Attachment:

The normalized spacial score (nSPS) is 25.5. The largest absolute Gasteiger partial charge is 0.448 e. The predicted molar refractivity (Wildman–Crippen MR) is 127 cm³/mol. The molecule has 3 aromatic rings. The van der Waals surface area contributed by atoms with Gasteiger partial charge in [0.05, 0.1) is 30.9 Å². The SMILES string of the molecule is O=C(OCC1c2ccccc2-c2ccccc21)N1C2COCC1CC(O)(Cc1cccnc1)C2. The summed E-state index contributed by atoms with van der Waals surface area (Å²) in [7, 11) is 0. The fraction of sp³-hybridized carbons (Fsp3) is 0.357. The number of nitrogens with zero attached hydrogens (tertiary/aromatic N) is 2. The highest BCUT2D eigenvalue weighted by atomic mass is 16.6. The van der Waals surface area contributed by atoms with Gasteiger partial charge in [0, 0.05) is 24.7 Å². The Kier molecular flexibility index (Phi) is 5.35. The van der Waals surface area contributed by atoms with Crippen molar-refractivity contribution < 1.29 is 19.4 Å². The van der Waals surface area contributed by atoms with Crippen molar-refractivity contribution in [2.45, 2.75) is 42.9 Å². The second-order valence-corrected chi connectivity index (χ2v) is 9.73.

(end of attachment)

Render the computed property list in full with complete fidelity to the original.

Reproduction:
The normalized spacial score (nSPS) is 25.5. The largest absolute Gasteiger partial charge is 0.448 e. The predicted molar refractivity (Wildman–Crippen MR) is 127 cm³/mol. The molecule has 3 aromatic rings. The van der Waals surface area contributed by atoms with Gasteiger partial charge in [0.05, 0.1) is 30.9 Å². The SMILES string of the molecule is O=C(OCC1c2ccccc2-c2ccccc21)N1C2COCC1CC(O)(Cc1cccnc1)C2. The summed E-state index contributed by atoms with van der Waals surface area (Å²) in [7, 11) is 0. The fraction of sp³-hybridized carbons (Fsp3) is 0.357. The number of nitrogens with zero attached hydrogens (tertiary/aromatic N) is 2. The highest BCUT2D eigenvalue weighted by atomic mass is 16.6. The van der Waals surface area contributed by atoms with Gasteiger partial charge in [0, 0.05) is 24.7 Å². The Kier molecular flexibility index (Phi) is 5.35. The van der Waals surface area contributed by atoms with Crippen molar-refractivity contribution < 1.29 is 19.4 Å². The van der Waals surface area contributed by atoms with Crippen molar-refractivity contribution in [2.45, 2.75) is 42.9 Å². The second-order valence-corrected chi connectivity index (χ2v) is 9.73.